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Breastfeeding Moms Breastfeeding Moms

good idea?

Posted by on May. 8, 2012 at 11:08 PM
  • 13 Replies

I wanna increase my milk supply, I know I make enough for my daughter just not enough to pump... I am starting work soon, I been told to try fenugreek and I order a supply but then someone said take it with blessed thistle... Does that work? How much should I take? Can I take just blessed thistle until I get the fenugreek?

by on May. 8, 2012 at 11:08 PM
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Replies (1-10):
erineliz
by on May. 8, 2012 at 11:09 PM

yes?

cpflum08
by on May. 8, 2012 at 11:09 PM
Umm what?! I don't see anything:/
Posted on CafeMom Mobile
Scarlette12
by on May. 8, 2012 at 11:11 PM

Sorry damn thing move while I was about to type and made me hit post.. -.-

Scarlette12
by on May. 8, 2012 at 11:14 PM

fixed

Quoting cpflum08:

Umm what?! I don't see anything:/


maggiemom2000
by Ruby Member on May. 8, 2012 at 11:18 PM

The first step is to start pumping, and learn how to pump, and practice, to stimulate your supply. That will be much more effective than taking herbs.

The other important factor is the quality of your pump. All the herbs in the world will do nothing if you have a low quality pump.

Learn how to express your milk: Preparing for your return to work or school can begin by learning to express your milk. You can express milk by hand, with a breast pump, or by using a combination of the two. Learning how to remove milk without your baby requires both developing your own expression technique and conditioning your milk ejection reflex (MER) or “let down” to respond to it. Most mothers experience MER in response to the sensation of baby sucking as well as other stimuli like the sound of a baby crying. If you are having trouble eliciting MER during expression, try visualizing your baby at the breast or listening to a recording of your baby's cry. Looking at pictures of your baby or smelling your baby's clothes or a blanket may also be helpful. If you have a video feature on your phone, try recording your baby breastfeeding so you can play it back while expressing. One study indicated that mothers who replicated their babies’ sucking patterns by adjusting the cycle settings on their pumps expressed more milk (Meier, et al, 2012).  Warming the breast before expressing and gentle breast massage (working from the armpit towards the nipple with a soft kneading touch or in a circular motion with flat fingers) has been effective at increasing the amounts of milk removed during expression, too (Jones, Dimmock & Spencer, 2001). Combining hand expression and massage with a pumping routine has been shown to assist with increasing milk production and output (Morton, Hall & Wong, 2009).

What type of pump should I use?

A high-quality, full-size, double-electric pump is recommended for a mom who is going to be expressing milk every day. A pump that is made by a company specializing in making breastfeeding equipment  will be of higher quality than less expensive pumps made by a company specializing in making bottle-feeding equipment. A breast pump is an item for which the old adage, “You get what you pay for,” rings true. Another option for many mothers is renting a multiple-user pump, from a trusted source such as a Hospital, WIC, or local IBCLC.

When should I start expressing milk?


Begin preparing for separation by taking some time to enjoy and get to know your baby! Many sources recommend that it is ideal to begin expressing milk after breastfeeding is well established. Spending the first 4-6 weeks breastfeeding exclusively is the best way to establish milk production. Wait until after that time to begin to focus on expressing milk in preparation for your return to work. If your maternity leave is for a duration of less than six weeks, it may be effective to begin expressing milk two weeks prior to the end of your leave.

How often should I express milk?


Once a day is usually plenty to start. Most moms find they are able to express the most milk in the morning hours. You can nurse your baby on one side and express milk on the other side or express both sides about one hour after baby’s first morning feeding. Don’t worry if you don’t get very much milk at first. It takes practice, and your body needs to “learn” to make milk for that extra “feeding.” Any milk collected during these practice sessions can be stored in the freezer.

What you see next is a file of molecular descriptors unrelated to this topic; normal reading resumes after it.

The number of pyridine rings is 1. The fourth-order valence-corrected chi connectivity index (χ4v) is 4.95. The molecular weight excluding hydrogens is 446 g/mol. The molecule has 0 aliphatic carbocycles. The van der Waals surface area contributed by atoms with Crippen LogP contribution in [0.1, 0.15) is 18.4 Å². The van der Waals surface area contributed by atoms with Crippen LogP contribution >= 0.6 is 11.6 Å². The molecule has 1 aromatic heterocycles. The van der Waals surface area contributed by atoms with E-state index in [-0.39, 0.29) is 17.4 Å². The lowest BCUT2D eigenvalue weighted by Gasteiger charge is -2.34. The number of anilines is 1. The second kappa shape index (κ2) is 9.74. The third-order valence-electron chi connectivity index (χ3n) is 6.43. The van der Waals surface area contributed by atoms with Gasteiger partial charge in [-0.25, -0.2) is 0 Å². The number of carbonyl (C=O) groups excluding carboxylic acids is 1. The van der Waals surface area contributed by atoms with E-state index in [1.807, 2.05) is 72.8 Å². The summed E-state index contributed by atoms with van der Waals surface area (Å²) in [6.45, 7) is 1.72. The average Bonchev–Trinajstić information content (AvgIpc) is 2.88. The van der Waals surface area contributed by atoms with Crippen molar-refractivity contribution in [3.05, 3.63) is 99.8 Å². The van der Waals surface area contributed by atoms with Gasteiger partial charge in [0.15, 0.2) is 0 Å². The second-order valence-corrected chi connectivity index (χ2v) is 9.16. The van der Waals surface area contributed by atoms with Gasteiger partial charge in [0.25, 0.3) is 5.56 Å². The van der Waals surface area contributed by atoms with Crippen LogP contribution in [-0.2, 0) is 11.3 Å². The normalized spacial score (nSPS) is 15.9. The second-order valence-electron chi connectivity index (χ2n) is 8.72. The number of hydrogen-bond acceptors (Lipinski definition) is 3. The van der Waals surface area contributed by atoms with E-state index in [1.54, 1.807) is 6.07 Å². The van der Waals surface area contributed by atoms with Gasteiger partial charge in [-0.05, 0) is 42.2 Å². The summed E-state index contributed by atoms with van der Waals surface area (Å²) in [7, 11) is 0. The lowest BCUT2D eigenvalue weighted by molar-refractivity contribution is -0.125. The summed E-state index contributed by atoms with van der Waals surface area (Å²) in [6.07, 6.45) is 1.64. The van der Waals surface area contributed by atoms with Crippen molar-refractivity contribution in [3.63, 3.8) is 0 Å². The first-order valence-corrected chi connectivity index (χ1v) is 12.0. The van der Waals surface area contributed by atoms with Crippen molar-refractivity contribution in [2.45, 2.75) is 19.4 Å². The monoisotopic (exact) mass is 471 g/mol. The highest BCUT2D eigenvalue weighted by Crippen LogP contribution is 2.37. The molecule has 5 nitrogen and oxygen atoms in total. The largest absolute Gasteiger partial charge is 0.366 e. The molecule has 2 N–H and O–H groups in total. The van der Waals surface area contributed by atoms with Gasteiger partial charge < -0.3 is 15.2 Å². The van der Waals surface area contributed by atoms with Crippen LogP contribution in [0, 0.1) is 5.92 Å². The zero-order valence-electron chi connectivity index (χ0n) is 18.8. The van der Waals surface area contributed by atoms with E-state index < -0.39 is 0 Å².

cpflum08
by on May. 8, 2012 at 11:18 PM
Hmmm I'm not to sure. I have taken fenugreek before, with eating oatmeal every morning and lots of water. That's all I needed for my milk boost.


Quoting Scarlette12:

fixed


Quoting cpflum08:

Umm what?! I don't see anything:/



Posted on CafeMom Mobile
Scarlette12
by on May. 8, 2012 at 11:31 PM

I've been pumping since she was a week old, oddly sound of her crying I never have a let down. :/ Also have a ameda pump... I love it, it works well... Just can't seem to get this pumping down, she nurses on me 24/7 and I pump some in the morning.. I thought taking some herbs would help a bit to get where I need.. I start working tomorrow by away..


Oh how much milk should I be pumping within a day? That's inculding the baby nursing...

maggiemom2000
by Ruby Member on May. 8, 2012 at 11:49 PM


Quoting Scarlette12:

I've been pumping since she was a week old, oddly sound of her crying I never have a let down. :/ Also have a ameda pump... I love it, it works well... Just can't seem to get this pumping down, she nurses on me 24/7 and I pump some in the morning.. I thought taking some herbs would help a bit to get where I need.. I start working tomorrow by away..


Oh how much milk should I be pumping within a day? That's inculding the baby nursing...

How much milk will my baby need while I’m away?

Breastfed babies drink, on average, 24 to 32 ounces of milk per day (Kent et al., 2006). If you spread that amount over 24 hours it equals 1-1.25 ounces per hour. With that information in mind, plan on leaving about 1-1.25 ounces of milk per hour of separation. Most breastfed babies need no more than 2-4 ounces at each feeding (Kent et al., 2006). Breastfed babies need less milk than formula-fed babies do, and unlike with formula, the amount of breastmilk your baby needs does not increase as he grows bigger. When you return to work, your baby will need only a portion of this daily amount of milk from the care provider, because he will still be getting much of it by breastfeeding during the hours of the day and night when you are together.

Offering smaller bottles, of no more than 2-4 ounces, means there is less chance that your baby will not finish his bottle, leaving milk that will be thrown away.

How many times do I need to express milk at work?


How many times you pump at work will depend on a few factors: how long you are away from baby; how well you respond to milk expression; and your work situation. Many working moms aim for expressing milk at least every 3 hours. If you are becoming engorged between expressing times, you may need to express more frequently. Every mother has her own “magic number” and will differ in how frequently she needs to express her milk to both maintain milk production and provide enough expressed milk for her baby.